bit-gamer: Torment: Tides of Numenera is being billed as a spiritual successor for Planescape: Torment. With a game that's been so popular for so long, how do you guys face up to that responsibility?
Very, very carefully. I was a designer on the original Planescape: Torment. I feel the success or failure of this thing even more keenly.
We will blame him directly, is what we're trying to say.
That's great. Thank you. When Brian Fargo offered me the gig, I almost didn't take it, because it's a really daunting responsibility. 'Hey guys, I'm going to remaster this thing that you loved, and who can say if I'm successful or not?' It turned out that I was talked into it. It didn't take that much talking into, but it's such a wonderful thing to be brought back into, to have the opportunity to do this. Honestly, we're approaching this game with very much the same philosophical frame of mind as Planescape: Torment.
The question in Planescape: Torment was, 'What can change the nature of a man?' This one is, 'What does one life matter?' These are complementary questions. They're not just restatements of the same thing. You ask the one question, then you ask the other. We're hoping that that same sort of philosophical immersion will provide people with the opportunity to have a thought-provoking game, and to actually, I guess, kind of take advantage of the potential of games, to explore deeper questions about their own lives.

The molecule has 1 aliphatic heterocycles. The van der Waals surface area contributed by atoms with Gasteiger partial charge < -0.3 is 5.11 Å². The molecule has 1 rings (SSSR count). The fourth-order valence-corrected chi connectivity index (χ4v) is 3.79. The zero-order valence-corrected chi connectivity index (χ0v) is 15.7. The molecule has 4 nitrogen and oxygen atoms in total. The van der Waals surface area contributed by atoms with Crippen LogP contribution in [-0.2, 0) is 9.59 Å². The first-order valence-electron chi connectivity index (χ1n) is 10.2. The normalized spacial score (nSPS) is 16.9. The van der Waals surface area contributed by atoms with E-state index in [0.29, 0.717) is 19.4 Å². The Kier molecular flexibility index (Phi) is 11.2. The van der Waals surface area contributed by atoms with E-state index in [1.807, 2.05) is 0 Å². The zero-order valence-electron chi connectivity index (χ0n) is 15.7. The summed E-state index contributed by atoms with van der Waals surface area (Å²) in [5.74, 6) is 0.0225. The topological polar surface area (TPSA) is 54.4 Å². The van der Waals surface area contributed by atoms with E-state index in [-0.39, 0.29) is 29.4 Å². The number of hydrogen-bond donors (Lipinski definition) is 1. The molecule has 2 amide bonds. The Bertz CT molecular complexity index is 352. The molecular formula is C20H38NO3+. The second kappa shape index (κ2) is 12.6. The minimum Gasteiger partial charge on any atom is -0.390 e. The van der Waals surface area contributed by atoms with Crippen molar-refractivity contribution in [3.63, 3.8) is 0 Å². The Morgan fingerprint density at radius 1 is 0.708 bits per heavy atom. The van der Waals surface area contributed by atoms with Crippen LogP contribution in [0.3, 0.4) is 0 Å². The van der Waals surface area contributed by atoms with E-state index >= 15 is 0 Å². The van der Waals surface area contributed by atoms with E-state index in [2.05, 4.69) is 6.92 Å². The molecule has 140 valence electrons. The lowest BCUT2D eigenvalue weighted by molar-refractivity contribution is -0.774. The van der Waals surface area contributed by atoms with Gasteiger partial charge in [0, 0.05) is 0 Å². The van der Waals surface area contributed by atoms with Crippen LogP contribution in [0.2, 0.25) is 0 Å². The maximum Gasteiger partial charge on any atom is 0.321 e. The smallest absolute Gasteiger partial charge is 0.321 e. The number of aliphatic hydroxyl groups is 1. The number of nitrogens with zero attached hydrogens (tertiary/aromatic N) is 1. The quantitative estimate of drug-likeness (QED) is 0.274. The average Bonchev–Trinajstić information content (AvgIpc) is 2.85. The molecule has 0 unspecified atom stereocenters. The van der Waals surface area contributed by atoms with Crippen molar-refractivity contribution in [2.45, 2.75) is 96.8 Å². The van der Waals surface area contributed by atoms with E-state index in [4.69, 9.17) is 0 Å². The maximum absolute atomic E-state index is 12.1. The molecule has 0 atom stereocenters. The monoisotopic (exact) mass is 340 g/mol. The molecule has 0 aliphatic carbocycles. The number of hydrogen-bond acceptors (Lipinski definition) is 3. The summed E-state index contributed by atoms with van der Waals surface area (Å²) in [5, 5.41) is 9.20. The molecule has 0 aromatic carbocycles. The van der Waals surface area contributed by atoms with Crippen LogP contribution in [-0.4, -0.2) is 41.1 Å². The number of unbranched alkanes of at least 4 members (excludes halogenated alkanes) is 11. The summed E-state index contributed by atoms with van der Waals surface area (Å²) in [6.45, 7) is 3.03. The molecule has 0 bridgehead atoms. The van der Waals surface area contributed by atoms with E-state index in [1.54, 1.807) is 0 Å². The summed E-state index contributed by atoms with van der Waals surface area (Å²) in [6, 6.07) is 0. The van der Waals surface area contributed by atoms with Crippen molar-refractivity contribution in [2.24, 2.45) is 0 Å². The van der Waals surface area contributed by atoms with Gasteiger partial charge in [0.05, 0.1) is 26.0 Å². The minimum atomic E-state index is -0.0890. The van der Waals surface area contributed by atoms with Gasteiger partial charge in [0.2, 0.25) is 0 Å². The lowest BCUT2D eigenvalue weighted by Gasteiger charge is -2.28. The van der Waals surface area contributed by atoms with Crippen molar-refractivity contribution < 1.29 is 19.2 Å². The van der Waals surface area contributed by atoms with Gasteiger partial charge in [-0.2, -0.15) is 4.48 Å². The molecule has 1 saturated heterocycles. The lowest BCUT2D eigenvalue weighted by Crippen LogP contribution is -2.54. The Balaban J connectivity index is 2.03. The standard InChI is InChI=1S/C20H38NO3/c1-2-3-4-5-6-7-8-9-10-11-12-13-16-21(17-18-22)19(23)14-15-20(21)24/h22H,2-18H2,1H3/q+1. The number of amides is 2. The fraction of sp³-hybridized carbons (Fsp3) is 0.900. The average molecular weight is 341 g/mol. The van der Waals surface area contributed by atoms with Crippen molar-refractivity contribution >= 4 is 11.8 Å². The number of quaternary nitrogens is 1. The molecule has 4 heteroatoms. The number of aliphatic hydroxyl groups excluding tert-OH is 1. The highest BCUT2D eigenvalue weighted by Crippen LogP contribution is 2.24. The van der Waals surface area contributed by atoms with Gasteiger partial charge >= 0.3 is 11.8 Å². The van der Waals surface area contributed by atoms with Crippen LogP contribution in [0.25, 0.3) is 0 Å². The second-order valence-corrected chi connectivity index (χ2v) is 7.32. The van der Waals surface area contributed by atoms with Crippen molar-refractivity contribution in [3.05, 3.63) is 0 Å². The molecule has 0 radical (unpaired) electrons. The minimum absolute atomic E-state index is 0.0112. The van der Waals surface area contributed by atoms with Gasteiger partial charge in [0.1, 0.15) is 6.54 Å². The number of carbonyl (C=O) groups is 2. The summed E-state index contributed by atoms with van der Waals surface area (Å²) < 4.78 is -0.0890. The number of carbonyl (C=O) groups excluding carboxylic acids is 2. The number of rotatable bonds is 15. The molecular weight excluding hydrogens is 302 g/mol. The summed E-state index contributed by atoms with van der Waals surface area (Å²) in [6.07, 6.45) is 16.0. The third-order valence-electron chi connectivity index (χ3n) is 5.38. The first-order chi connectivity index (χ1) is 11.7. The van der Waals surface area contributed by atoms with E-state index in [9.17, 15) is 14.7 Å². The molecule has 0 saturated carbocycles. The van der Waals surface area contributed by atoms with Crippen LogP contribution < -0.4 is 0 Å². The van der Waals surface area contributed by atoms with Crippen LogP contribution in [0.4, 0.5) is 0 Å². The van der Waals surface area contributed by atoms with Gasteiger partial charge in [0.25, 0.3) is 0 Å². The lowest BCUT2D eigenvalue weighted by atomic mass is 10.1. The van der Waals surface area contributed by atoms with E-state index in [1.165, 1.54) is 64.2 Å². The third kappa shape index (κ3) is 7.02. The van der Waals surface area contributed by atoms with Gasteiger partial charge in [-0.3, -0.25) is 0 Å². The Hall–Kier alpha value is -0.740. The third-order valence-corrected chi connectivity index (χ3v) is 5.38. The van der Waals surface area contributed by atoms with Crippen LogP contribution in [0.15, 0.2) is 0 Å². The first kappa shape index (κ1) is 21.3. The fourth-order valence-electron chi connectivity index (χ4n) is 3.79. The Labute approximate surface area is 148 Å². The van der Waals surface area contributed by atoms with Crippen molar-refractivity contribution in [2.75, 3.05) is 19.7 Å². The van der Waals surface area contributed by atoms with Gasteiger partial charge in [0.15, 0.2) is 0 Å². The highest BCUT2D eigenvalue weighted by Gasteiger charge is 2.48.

bit-gamer: How do you you set about making a narrative that is still interesting to people, and kind of drags them to play through the whole game when there are so many other games out there these days?
It's a good question. Like we've said a few times, this isn't an epic, world-spanning thing. This is a personal story. You are being hunted, your life is in danger, but this story is yours.
We're trying to keep the stakes high for you throughout the game without being so overwhelming that it's just like, 'eh'. We want to keep it personally tangible, I guess, for the player in a way that they feel emotionally invested, and that's part of the reason we've taken such care in crafting these conversations and the direction of the narrative. We've gone through seven or eight major story iterations. It's like, 'okay, this does not grab me any more.' Okay, if we pull that out, then we've got to rebuild this and this and this. There's a whole series of cascades once you change one small thing. We've had to plan this out very carefully, and I guess the players are going to tell us whether or not we've managed to succeed.